Thursday, December 22, 2011

Book Review: Kids Are Worth It

Well this is more of an overview and what I learned than a straight-up review, but that's my version of a book review. I would highly recommend this book to anyone struggling with kids, or their own behavior with kids.

I began reading this book out of desperation: desperate fear that I'd become all my parents' unadmirableness. We all have those fears, right? Anyway, I'd decided I didn't have any business having kids until I feel a bit more stable with my reactions towards them when they are angry/uncooperative/mean. I'm fine all the rest of the time. In fact, I love kids! I love playing dress-ups and barbies and cars and building things and exploring things with them... But I really struggle with the stormy side of kids. I either ignore the issue, freeze up and watch helplessly, or explode. There has got to be better way, right?

Here are some tips from "Kids Are Worth It."
The framework of her book categorizes all people into 4 groups:
-Jellyfish 1&2
Brickwall is the classic controlling parent: you do what I say when I say it or else. Jellyfish parents let anything slide and do the apologizing for the child--fix all their problems. Backbone parents are the ideal. When there is a problem, brickwall parents force and control, whether it be physical force or emotional manipulation. Jellyfish 1 parents come from a brickwall background and have vowed to never control, so they do the opposite. But when a crisis comes up and they must do something, the only 'tools' they know to use are force and controlling. They are unpredictable.
I believe I fall somewhat into the Jellyfish category. I tend to let things go- I thought I was picking my battles-- but then there is always some point where it gets to be too much (the kid doesn't know where that point is for me though) and something must be done.

Discipline and Punishment
She made a distinction between punishment and discipline. Punishment is just mean and doesn't accomplish much. Discipline helps them help themselves. The 4 steps to Discipline are:
1. Show what is wrong
2. Give them ownership of the problem
3. Help them find ways to solve it
4. Leave dignity in tact
Discipline should be Reasonable, Simple, Valuable and Practical.
Example: Mom's been decorating a cake for grandma's b-day party. Daughter wants to show her friend and in the process dumps the cake on the floor. Mom takes a deep breath, maybe leaves the room for a moment, then says "you have a problem. I know you can handle this." Helps daughter pick up the cake and leaves while daughter re-frosts the cake.
Tip: Discipline doesn't have to be painful.

Alternatives to No:
Yes, later.
Give me a minute.
Convince me (that I want to let you do that)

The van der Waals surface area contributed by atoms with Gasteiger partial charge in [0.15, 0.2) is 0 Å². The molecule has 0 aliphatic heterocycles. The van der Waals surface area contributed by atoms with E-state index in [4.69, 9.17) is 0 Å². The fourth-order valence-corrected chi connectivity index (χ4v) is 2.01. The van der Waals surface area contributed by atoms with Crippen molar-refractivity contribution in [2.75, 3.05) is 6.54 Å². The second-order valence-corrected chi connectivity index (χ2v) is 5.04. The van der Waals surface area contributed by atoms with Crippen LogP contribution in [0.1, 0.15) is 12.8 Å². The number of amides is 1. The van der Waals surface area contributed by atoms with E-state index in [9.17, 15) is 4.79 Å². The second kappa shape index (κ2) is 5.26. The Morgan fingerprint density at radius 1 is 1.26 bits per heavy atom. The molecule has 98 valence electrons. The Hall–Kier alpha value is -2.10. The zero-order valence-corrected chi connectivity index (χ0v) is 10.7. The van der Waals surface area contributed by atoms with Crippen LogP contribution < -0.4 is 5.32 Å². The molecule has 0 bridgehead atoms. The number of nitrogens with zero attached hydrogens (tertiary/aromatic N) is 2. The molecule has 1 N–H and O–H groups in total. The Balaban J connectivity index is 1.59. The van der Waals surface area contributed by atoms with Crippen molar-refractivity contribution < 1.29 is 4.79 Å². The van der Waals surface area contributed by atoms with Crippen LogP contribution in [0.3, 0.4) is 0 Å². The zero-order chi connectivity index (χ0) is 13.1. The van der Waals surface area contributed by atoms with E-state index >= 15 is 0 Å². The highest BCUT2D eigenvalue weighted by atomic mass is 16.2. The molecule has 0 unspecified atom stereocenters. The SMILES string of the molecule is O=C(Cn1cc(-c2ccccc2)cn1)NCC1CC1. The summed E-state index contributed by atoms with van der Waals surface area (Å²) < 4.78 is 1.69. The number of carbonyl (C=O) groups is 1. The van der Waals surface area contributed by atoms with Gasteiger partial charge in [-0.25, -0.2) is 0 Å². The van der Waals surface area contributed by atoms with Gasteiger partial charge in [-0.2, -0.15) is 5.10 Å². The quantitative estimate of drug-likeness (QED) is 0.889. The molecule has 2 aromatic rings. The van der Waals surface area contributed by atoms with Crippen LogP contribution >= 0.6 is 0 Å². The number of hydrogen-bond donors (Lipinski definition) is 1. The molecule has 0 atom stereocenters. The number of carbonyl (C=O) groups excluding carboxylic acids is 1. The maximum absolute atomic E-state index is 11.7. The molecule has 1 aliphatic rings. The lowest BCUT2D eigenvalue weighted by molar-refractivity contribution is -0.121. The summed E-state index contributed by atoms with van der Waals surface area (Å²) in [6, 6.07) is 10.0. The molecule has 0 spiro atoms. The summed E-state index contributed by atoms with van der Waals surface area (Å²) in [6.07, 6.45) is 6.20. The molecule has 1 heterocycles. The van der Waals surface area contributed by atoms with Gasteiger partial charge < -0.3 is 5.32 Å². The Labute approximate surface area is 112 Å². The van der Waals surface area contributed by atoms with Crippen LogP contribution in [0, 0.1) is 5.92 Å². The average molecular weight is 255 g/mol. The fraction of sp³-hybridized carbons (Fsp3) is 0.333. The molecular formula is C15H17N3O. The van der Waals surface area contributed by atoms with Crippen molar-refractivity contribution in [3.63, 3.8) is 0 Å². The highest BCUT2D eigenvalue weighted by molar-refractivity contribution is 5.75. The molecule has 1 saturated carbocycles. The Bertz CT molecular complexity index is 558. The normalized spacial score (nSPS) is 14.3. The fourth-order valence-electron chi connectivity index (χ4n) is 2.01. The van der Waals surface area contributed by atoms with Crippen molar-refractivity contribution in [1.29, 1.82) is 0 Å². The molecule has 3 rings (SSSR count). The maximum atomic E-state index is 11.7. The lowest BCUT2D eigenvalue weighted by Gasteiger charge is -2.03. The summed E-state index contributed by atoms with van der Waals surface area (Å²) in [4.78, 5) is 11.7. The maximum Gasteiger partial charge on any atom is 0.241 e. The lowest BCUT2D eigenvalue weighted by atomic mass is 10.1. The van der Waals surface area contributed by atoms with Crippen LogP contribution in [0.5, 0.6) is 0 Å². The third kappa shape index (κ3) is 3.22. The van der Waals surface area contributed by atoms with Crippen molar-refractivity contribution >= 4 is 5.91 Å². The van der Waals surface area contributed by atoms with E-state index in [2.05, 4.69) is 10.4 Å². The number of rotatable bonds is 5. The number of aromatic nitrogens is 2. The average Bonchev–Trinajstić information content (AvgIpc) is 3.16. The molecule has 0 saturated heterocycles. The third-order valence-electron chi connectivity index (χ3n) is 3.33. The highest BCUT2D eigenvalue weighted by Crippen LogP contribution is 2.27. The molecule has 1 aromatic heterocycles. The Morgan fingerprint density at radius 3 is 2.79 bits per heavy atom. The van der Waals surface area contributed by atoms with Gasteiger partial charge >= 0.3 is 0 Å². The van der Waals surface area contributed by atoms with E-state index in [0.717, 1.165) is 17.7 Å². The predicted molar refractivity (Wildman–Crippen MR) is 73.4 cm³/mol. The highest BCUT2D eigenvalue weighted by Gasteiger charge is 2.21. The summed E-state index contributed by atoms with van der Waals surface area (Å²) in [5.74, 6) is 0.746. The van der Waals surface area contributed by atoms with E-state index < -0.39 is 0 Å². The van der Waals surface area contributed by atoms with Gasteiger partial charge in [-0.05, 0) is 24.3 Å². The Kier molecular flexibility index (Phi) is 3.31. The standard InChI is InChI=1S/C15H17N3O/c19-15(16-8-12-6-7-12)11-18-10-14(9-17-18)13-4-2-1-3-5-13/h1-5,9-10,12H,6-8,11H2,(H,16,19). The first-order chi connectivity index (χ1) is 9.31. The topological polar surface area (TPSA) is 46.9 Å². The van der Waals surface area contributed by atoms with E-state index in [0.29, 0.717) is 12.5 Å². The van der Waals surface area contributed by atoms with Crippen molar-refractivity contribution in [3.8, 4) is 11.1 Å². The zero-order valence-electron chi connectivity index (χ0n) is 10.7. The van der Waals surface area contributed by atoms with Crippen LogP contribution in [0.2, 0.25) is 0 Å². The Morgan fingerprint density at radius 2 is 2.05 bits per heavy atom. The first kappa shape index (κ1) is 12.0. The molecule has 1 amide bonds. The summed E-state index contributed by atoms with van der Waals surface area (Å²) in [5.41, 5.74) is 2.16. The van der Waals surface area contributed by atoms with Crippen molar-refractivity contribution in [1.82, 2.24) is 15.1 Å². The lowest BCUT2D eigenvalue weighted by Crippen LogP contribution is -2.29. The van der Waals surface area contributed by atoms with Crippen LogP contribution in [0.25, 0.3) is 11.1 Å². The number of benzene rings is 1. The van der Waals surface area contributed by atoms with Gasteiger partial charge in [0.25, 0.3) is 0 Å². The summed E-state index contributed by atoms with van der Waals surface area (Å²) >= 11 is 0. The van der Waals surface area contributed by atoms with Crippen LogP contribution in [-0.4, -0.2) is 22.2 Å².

Give children choices. Let them decide if:
It is not life-threatening
it is not morally-threatening
it is not unhealthy
Example: haircuts. Some people may think a mohawk is morally-threatening, but for the rest of us, let the child decide what they want. Give them the signal that they can be themselves and be accepted by you.

Admit to mistakes.
If you do it, the kids will too.
This has been incredibly difficult for me in my life. Perhaps 1. because I rarely if never saw adults do it and 2. when I did admit my mistakes as a kid it was never a productive thing. Always painful and usually got punished. It has been SO hard/embarrassing beyond livability/simply impossible for me to admit mistakes, out loud. But I'm getting better. And the more I do it the more I realize it really isn't that bad, and it's always better afterwards. Ignoring problems is not the way to go. I have a great example in my in-laws and especially my husband. This world where people admit their mistakes, solve the problem and then move on is a foreign one to me, but I'm loving living in it.

"Bad Temper"
"Those of us who grew up with destructive tools may never be able to rid ourselves totally of them, but we can make sure we don't use them on our kids. Reward: our kids will probably not find those tools in their own toolboxes. I don't believe it is an issue of genetics, but one of learning."
I would consider my parenting career a HUGE success if my children come out of it without a temper-reflex.

Dealing with Confrontation
1. Let your body language match your words (it will help you cool off and then be able to discuss the issue. This is a new idea for me. I've always figured suppression-not showing the anger- is the best way. But it is also true that you can say you're angry, with body language to support it, without emotionally damaging others.)
2. Label your feelings. (I'm angry, or I'm hurt, or I'm worried)
3. State your belief(I believe we should each pick up our OWN clothes). 
4. State what they have done, but avoid derogatory/accusatory phrases. (this past week you have left your clothes on the floor in the bathroom every day, NOT 'you always leave your clothes on the floor'. Avoid ALWAYS at all costs. Never say never turns into never say always.
5. State what you want from them. 
6. Be open to their perspective.
7. Negotiate an agreement.

It is OK to:
1. Take a break
2. Refuse to take abuse ("it hurts me when you...)
3. Insist on fair treatment